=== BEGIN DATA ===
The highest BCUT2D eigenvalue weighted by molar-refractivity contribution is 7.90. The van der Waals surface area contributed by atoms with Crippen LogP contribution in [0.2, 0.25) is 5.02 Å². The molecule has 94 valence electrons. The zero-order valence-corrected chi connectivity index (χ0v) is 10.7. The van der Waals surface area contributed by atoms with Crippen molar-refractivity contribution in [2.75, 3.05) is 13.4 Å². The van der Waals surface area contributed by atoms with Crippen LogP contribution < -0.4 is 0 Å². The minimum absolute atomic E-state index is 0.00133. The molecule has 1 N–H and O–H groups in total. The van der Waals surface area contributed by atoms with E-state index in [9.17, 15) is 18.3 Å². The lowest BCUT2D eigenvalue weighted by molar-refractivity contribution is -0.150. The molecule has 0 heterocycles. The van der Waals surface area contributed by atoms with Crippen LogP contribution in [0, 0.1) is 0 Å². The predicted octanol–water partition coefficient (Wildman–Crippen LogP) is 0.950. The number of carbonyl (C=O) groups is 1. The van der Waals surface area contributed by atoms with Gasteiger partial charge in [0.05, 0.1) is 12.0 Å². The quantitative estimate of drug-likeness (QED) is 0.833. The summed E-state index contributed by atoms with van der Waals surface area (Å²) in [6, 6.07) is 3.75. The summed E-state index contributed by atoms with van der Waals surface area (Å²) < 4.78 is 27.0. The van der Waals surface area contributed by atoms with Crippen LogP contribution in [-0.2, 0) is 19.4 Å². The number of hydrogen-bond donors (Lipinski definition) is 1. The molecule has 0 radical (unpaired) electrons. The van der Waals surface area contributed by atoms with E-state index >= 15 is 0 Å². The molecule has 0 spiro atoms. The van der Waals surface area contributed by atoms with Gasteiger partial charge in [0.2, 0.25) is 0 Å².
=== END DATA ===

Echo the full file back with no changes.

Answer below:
The highest BCUT2D eigenvalue weighted by molar-refractivity contribution is 7.90. The van der Waals surface area contributed by atoms with Crippen LogP contribution in [0.2, 0.25) is 5.02 Å². The molecule has 94 valence electrons. The zero-order valence-corrected chi connectivity index (χ0v) is 10.7. The van der Waals surface area contributed by atoms with Crippen molar-refractivity contribution in [2.75, 3.05) is 13.4 Å². The van der Waals surface area contributed by atoms with Crippen LogP contribution < -0.4 is 0 Å². The minimum absolute atomic E-state index is 0.00133. The molecule has 1 N–H and O–H groups in total. The van der Waals surface area contributed by atoms with E-state index in [9.17, 15) is 18.3 Å². The lowest BCUT2D eigenvalue weighted by molar-refractivity contribution is -0.150. The molecule has 0 heterocycles. The van der Waals surface area contributed by atoms with Crippen LogP contribution in [0, 0.1) is 0 Å². The predicted octanol–water partition coefficient (Wildman–Crippen LogP) is 0.950. The number of carbonyl (C=O) groups is 1. The van der Waals surface area contributed by atoms with Gasteiger partial charge in [0.05, 0.1) is 12.0 Å². The quantitative estimate of drug-likeness (QED) is 0.833. The summed E-state index contributed by atoms with van der Waals surface area (Å²) in [6, 6.07) is 3.75. The summed E-state index contributed by atoms with van der Waals surface area (Å²) < 4.78 is 27.0. The van der Waals surface area contributed by atoms with Crippen LogP contribution in [-0.2, 0) is 19.4 Å². The number of hydrogen-bond donors (Lipinski definition) is 1. The molecule has 0 radical (unpaired) electrons. The van der Waals surface area contributed by atoms with E-state index >= 15 is 0 Å². The molecule has 0 spiro atoms. The van der Waals surface area contributed by atoms with Gasteiger partial charge in [0.2, 0.25) is 0 Å².